Karen Culcasi, geography professor at West Virginia University, spoke to a full crowd at Grand Rapids Community College Tuesday night on the Syrian Refugee Crisis and, more specifically, women refugees in Jordan.
Culcasi’s main goal of the lecture, she said, was to “humanize” these women and share their stories in hopes of making them more relatable to the general public.
“Refugees do not equal ‘burden on society,’” Culcasi said. “They have so many abilities, they have so much hope, and they’re people.”
One of the women Culcasi talked about was Fatima – a young woman with two kids who fled to Jordan, and sought out work to support her family, while her husband worked in another country, because men cannot work in Jordan. There are about 657,000 refugees in Jordan.
“Fatima was amazing, she blew me away,” Culcasi said. “Her immediate circumstances were quite dire and her future looked rather bleak, but there are actually many amazing things about Fatima as well. She exhibited such incredible resilience and strength, it was mind blowing to me. It was humbling to me.”
In Syria, a very patriarchal society, men are the primary breadwinners of the family and if women work outside of the home at all, the pay is seen as supplementary, or “fun money.”
“Their gender roles were shifting and changing,” Culcasi said, describing many women’s experience in Jordan.
Culcasi spent about 10 weeks in Jordan where she interviewed 51 women, as well as some men and aide workers. Her research has focused on the women’s experience and gender role reversal.
April Shirey, president of GRCC’s chapter of Gamma Theta Upsilon, a geographical honors society, said she admired Culcasi’s awareness of her Western feminism. For example, Culcasi would often hear about parents’ hopes for their sons’ futures, but not much hope for the daughters’, and Culcasi would have to hold back comments about female inferiority.
“I thought that was so interesting, especially as a geographer and a woman,” Shirey said. ”You do have to remember that these women are from other countries, and you do have to remember to separate yourself. You never want to misrepresent them.”
Culcasi said she plans to return to Jordan to talk to these women before publishing her work. She is currently working on a book that will be based on her research.
In addition to talking about the human experience, Culcasi also cleared up some facts about the refugee crisis, and how it has affected Europe and the United States. There is an estimated 13.5 million Syrian refugees globally, with six million still in Syria.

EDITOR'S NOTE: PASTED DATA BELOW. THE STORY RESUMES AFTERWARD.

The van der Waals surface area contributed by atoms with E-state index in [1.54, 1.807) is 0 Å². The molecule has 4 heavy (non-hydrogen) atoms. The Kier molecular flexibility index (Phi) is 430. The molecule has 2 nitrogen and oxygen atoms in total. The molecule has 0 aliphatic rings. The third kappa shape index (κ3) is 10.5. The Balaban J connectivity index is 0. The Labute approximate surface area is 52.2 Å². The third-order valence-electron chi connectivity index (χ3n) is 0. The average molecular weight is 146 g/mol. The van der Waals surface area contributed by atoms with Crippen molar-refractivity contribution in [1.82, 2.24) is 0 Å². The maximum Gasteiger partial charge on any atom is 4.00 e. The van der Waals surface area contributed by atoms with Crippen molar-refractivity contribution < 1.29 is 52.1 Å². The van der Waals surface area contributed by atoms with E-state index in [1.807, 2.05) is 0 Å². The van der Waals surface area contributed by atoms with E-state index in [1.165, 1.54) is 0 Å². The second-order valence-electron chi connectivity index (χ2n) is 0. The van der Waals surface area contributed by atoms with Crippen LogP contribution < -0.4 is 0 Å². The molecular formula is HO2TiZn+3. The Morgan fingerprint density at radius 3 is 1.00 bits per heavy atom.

In 2015, the refugee crisis in Europe increased dramatically.
“It became about Europeans,” Culcasi explained. “It became a debate in Europe about what they’re obligated to do out of humanitarianism, out of law … and had some incredibly polarizing debates about what you need to do to be a human being and to care for another human being versus what you need to do to keep your culture and society the way it is without change.”
Culcasi added that about 820,000 Syrian refugees have sought refuge in Europe.
Many compare Europe’s debate about refugees to those of the United States’, and Culcasi said the two are not comparable. This is because there is less border control in Europe and many refugees can arrive to a country “spontaneously” or “seeking asylum.” Whereas, in the United States, the process is very planned, meaning the vetting process alone takes about two to three years. Another barrier is the Atlantic Ocean divide and intense U.S. border control.
By the end of 2016, the U.S. had taken in around 16,000 refugees. Culcasi compared that to GRCC’s enrollment of 17,890 students.
“There’s more students enrolled at GRCC than there are Syrian refugees in the entire country,” Culcasi said, adding that Canada has taken in 60,000 refugees. “We’ve taken in incredibly, incredibly small numbers of them … This context is really important because we’re living this right now, these are debates that are going to continue.”
Currently, the U.S. refugee policy is at a standstill with little hope that it will progress quickly, Culcasi said, because of the current administration.
GRCC Geography Professor Mike DeVivo said Culcasi is one of 43 distinguished geographers, according to the International Geographic Honor Society and the American Association of Geographers. Many of his – and other professor’s – students attended the lecture and plan to write a paper about the topic for his class.
DeVivo said, in order attempt to help with the refugee crisis, we as a people need to think about “global citizenship.”
“To be a global citizen is a desirable endeavor, contribute to humanity and contribute to the world,” DeVivo said. “Not necessarily in a political or legal sense, but to recognize though we are U.S. citizens, we do have an obligation to contribute to the sustainability of the Earth and its entirety.
“What happens in one place is going to have an impact on another place.”